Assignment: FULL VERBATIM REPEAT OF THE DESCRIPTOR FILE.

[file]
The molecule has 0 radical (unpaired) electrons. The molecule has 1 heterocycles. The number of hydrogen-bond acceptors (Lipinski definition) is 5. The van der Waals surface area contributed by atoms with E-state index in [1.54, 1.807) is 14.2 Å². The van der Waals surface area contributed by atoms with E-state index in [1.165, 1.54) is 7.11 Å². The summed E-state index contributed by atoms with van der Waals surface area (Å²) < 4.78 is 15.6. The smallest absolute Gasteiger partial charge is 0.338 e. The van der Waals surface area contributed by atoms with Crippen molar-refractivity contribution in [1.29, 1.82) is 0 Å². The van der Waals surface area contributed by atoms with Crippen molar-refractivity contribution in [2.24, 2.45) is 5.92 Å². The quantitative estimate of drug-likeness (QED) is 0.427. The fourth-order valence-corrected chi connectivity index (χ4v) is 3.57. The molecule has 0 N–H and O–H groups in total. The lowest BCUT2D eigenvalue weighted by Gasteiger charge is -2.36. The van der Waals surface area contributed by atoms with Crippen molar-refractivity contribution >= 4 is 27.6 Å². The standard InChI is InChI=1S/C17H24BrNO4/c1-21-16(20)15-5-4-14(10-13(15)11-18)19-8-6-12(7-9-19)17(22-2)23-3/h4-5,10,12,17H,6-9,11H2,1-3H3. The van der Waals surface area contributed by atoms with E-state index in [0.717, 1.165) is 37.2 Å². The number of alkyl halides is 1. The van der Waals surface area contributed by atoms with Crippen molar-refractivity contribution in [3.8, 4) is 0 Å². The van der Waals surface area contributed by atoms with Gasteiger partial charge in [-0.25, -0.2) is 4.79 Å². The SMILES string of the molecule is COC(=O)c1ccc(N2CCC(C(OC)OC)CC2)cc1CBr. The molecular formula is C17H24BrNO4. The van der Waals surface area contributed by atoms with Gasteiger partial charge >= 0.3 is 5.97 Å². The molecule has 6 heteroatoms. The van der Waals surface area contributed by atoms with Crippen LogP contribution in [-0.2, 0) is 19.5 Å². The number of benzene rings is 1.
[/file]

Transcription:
The molecule has 0 radical (unpaired) electrons. The molecule has 1 heterocycles. The number of hydrogen-bond acceptors (Lipinski definition) is 5. The van der Waals surface area contributed by atoms with E-state index in [1.54, 1.807) is 14.2 Å². The van der Waals surface area contributed by atoms with E-state index in [1.165, 1.54) is 7.11 Å². The summed E-state index contributed by atoms with van der Waals surface area (Å²) < 4.78 is 15.6. The smallest absolute Gasteiger partial charge is 0.338 e. The van der Waals surface area contributed by atoms with Crippen molar-refractivity contribution in [1.29, 1.82) is 0 Å². The van der Waals surface area contributed by atoms with Crippen molar-refractivity contribution in [2.24, 2.45) is 5.92 Å². The quantitative estimate of drug-likeness (QED) is 0.427. The fourth-order valence-corrected chi connectivity index (χ4v) is 3.57. The molecule has 0 N–H and O–H groups in total. The lowest BCUT2D eigenvalue weighted by Gasteiger charge is -2.36. The van der Waals surface area contributed by atoms with Crippen molar-refractivity contribution >= 4 is 27.6 Å². The standard InChI is InChI=1S/C17H24BrNO4/c1-21-16(20)15-5-4-14(10-13(15)11-18)19-8-6-12(7-9-19)17(22-2)23-3/h4-5,10,12,17H,6-9,11H2,1-3H3. The van der Waals surface area contributed by atoms with E-state index in [0.717, 1.165) is 37.2 Å². The number of alkyl halides is 1. The van der Waals surface area contributed by atoms with Crippen molar-refractivity contribution in [3.8, 4) is 0 Å². The van der Waals surface area contributed by atoms with Gasteiger partial charge in [-0.25, -0.2) is 4.79 Å². The SMILES string of the molecule is COC(=O)c1ccc(N2CCC(C(OC)OC)CC2)cc1CBr. The molecular formula is C17H24BrNO4. The van der Waals surface area contributed by atoms with Gasteiger partial charge >= 0.3 is 5.97 Å². The molecule has 6 heteroatoms. The van der Waals surface area contributed by atoms with Crippen LogP contribution in [-0.2, 0) is 19.5 Å². The number of benzene rings is 1.